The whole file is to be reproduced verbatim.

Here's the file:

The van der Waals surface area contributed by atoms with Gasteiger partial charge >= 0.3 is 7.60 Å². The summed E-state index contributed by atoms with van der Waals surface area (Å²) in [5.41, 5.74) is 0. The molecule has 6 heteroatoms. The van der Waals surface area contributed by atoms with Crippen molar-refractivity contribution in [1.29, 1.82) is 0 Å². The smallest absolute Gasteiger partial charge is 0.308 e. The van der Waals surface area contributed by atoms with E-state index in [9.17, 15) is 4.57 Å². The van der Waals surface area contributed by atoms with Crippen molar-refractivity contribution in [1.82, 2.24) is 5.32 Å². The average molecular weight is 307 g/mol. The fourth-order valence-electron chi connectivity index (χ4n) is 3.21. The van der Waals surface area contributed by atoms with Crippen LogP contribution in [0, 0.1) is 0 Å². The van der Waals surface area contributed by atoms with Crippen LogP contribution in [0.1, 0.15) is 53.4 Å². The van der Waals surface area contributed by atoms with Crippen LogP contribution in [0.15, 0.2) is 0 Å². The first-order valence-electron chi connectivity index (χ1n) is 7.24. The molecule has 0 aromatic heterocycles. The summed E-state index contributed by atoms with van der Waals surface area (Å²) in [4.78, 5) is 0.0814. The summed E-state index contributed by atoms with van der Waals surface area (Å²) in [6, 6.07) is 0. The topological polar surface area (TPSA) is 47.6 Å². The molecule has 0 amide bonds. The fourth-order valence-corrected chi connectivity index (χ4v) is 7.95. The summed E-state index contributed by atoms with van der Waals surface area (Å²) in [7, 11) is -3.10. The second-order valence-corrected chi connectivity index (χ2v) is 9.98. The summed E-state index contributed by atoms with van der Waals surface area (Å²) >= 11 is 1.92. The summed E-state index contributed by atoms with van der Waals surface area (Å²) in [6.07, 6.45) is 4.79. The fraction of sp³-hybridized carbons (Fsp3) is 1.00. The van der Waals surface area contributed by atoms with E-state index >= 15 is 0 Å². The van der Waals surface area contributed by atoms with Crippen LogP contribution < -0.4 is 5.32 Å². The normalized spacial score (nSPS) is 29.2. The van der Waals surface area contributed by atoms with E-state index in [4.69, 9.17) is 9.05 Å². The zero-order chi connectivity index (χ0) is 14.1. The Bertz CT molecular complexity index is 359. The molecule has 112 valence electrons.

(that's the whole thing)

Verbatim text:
The van der Waals surface area contributed by atoms with Gasteiger partial charge >= 0.3 is 7.60 Å². The summed E-state index contributed by atoms with van der Waals surface area (Å²) in [5.41, 5.74) is 0. The molecule has 6 heteroatoms. The van der Waals surface area contributed by atoms with Crippen molar-refractivity contribution in [1.29, 1.82) is 0 Å². The smallest absolute Gasteiger partial charge is 0.308 e. The van der Waals surface area contributed by atoms with E-state index in [9.17, 15) is 4.57 Å². The van der Waals surface area contributed by atoms with Crippen molar-refractivity contribution in [1.82, 2.24) is 5.32 Å². The average molecular weight is 307 g/mol. The fourth-order valence-electron chi connectivity index (χ4n) is 3.21. The van der Waals surface area contributed by atoms with Crippen LogP contribution in [0, 0.1) is 0 Å². The van der Waals surface area contributed by atoms with Crippen LogP contribution in [0.1, 0.15) is 53.4 Å². The van der Waals surface area contributed by atoms with Crippen LogP contribution in [0.15, 0.2) is 0 Å². The first-order valence-electron chi connectivity index (χ1n) is 7.24. The molecule has 0 aromatic heterocycles. The summed E-state index contributed by atoms with van der Waals surface area (Å²) in [4.78, 5) is 0.0814. The summed E-state index contributed by atoms with van der Waals surface area (Å²) in [6, 6.07) is 0. The topological polar surface area (TPSA) is 47.6 Å². The molecule has 0 amide bonds. The fourth-order valence-corrected chi connectivity index (χ4v) is 7.95. The summed E-state index contributed by atoms with van der Waals surface area (Å²) in [7, 11) is -3.10. The second-order valence-corrected chi connectivity index (χ2v) is 9.98. The summed E-state index contributed by atoms with van der Waals surface area (Å²) >= 11 is 1.92. The summed E-state index contributed by atoms with van der Waals surface area (Å²) in [6.07, 6.45) is 4.79. The fraction of sp³-hybridized carbons (Fsp3) is 1.00. The van der Waals surface area contributed by atoms with E-state index >= 15 is 0 Å². The van der Waals surface area contributed by atoms with Crippen LogP contribution < -0.4 is 5.32 Å². The normalized spacial score (nSPS) is 29.2. The van der Waals surface area contributed by atoms with E-state index in [4.69, 9.17) is 9.05 Å². The zero-order chi connectivity index (χ0) is 14.1. The Bertz CT molecular complexity index is 359. The molecule has 112 valence electrons.